Later, BJP could get to power largely on the basis of a ‘moderate’ Vajpayee’s image (that helped in winning allies and forming the NDA), with Hindutva not being the biggest USP (NDA manifesto had put the three core issues of BJP on the backburner). One can actually argue that BJP gained power (in 1999) by diluting Hindutva, and not lost power (in 2004) due to this dilution.
I would recommend reading two short articles that my troll friend Gaurav had written in 2009, here he challenge this belief that dilution of Hindutva led to BJP’s defeat, only to – in his own words – confuse everyone. He writes about ‘Mirage of assertive Hindutva’ and ‘Center right tangle’.
Or you can choose not to read his blogs (I’m Gaurav’s troll friend too), as I’d summarize and build upon his arguments here in this article. Let me start with quoting one paragraph where he explains why Hindutva alone can’t win elections. He writes:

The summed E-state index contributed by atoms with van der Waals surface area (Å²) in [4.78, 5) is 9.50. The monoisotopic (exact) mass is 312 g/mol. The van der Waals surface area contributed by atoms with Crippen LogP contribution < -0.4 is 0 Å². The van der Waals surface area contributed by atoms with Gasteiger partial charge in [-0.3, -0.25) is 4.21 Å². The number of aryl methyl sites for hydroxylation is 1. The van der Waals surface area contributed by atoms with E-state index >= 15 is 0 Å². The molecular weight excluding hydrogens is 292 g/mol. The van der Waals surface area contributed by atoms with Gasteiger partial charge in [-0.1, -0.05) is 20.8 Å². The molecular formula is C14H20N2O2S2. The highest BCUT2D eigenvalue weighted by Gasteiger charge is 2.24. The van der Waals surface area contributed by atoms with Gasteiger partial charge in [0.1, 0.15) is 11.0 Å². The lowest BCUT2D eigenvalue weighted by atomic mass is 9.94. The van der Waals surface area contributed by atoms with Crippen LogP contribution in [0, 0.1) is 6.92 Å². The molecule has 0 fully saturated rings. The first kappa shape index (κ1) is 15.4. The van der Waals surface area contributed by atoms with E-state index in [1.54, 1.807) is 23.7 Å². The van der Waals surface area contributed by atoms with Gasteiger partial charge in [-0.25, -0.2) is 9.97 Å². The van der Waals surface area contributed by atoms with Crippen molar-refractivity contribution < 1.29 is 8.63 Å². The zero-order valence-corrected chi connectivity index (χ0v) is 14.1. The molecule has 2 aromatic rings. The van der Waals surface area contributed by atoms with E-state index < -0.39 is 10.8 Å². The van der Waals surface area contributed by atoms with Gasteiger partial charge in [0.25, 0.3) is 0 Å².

“Hindu identity has never been as overriding as Islamic identity and unless there is a sense of impending danger or great grievance Hindus tend to focus on more materialistic pursuits. The fact that Sangh Parivar never made any sincere attempt to articulate what it hopes to achieve with Hindutva or it was never in position to implement whatever agenda it had for Hindutva just ensured that after the heady days of Ram Mandir movement Hindutva stalled electorally.”
Now the above paragraph gives an answer to the question that I had put up earlier in this article – why do the masses appear to easily and frequently rally behind caste issues than Hindutva?